Recording producer, engineer, touring multi-instrumentalist, composer, and songwriter originally based out of Memphis, Nashville, and Woodstock NY. His alt-rock quintet Human Radio (Human Radio, Columbia, 1990) reached #23 on the Billboard Rock Chart with a video in “heavy rotation” on MTV and national tour. Rice has performed, recorded, toured, and written with numerous artists and groups including Isaac Hayes, George Clinton, Luther Ingram, Peter Frampton, Rob Wasserman, Stephen Perkins (Jane’s Addiction), Jill Sobule, Steve Earle, Darryl Jenifer and Dr. Know (Bad Brains), Adrian Belew, Steve Forbert, Miyako Shinohara, Eek-A-Mouse, Amy Rigby, Susannah Hoffs (The Bangles), Duck Dunn, and Steve Cropper.
Editor and publisher of Roll, a printed lifestyle magazine covering the Hudson Valley of New York, from 2017 to 2012. Rollmagazine.com continues the magazine online to the present date.
Published songwriter and artist--Sony/ATV Publishing, ASCAP--with two solo albums: Umpteen (E-Squared, 1996) and Dwight (Memphis Records, 2007) and most recently the crowd-funded Human Radio Samsara (Human Radio Records, 2017). Composer for piano, string quartet, and electronic music.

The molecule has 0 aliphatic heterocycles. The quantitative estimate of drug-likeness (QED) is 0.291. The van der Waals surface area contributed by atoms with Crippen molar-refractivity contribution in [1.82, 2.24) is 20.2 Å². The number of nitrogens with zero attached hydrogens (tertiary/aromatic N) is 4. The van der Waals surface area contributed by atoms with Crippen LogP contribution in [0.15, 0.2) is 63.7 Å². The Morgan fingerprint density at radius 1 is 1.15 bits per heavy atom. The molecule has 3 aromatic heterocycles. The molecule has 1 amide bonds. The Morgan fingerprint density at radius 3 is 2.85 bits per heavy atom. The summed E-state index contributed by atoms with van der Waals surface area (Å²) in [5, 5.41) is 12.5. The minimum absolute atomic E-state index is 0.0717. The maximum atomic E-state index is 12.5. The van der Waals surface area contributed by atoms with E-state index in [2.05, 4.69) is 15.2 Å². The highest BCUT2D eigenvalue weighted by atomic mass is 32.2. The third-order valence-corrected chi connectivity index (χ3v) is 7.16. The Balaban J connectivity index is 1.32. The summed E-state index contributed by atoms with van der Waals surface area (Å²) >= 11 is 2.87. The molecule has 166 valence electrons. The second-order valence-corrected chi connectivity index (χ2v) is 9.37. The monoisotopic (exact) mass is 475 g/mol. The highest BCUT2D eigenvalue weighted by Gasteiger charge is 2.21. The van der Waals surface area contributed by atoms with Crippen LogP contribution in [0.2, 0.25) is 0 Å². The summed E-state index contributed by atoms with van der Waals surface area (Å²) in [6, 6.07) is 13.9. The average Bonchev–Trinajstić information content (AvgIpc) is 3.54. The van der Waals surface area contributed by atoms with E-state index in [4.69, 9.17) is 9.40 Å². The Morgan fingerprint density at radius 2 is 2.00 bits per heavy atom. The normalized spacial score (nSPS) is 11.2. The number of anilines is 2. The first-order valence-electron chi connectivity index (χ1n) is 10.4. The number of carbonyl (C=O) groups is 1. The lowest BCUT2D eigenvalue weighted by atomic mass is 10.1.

Educator as private and class instructor (piano, keyboards) with Keyboard Wizard Academy and The Rock Academy, Woodstock NY. At Middle Tennessee State University (MTSU), Rice has taught undergraduate courses in MIDI/Electronic Music and a Songwriting Practicum in the MTSU College of Media and Entertainment, 2017-2019.
RECENT PROJECTS (2018 to present)
Producing and engineering recordings by David Mead, Reeves Gabrels, Victoria Bigelow.
Touring nationally and internationally with Felix Caviliere's Rascals.
Composing for The Mellotron Variations, featuring John Medeski and Pat Sansone (Wilco) for performance with New Ballet School at Crosstown Arts, Memphis TN.
Editing and completion of short documentary film Memphis and Nashville: The Music Highway, examining the recording history and ethos of two Tennessee cities that are vital to the history of American popular music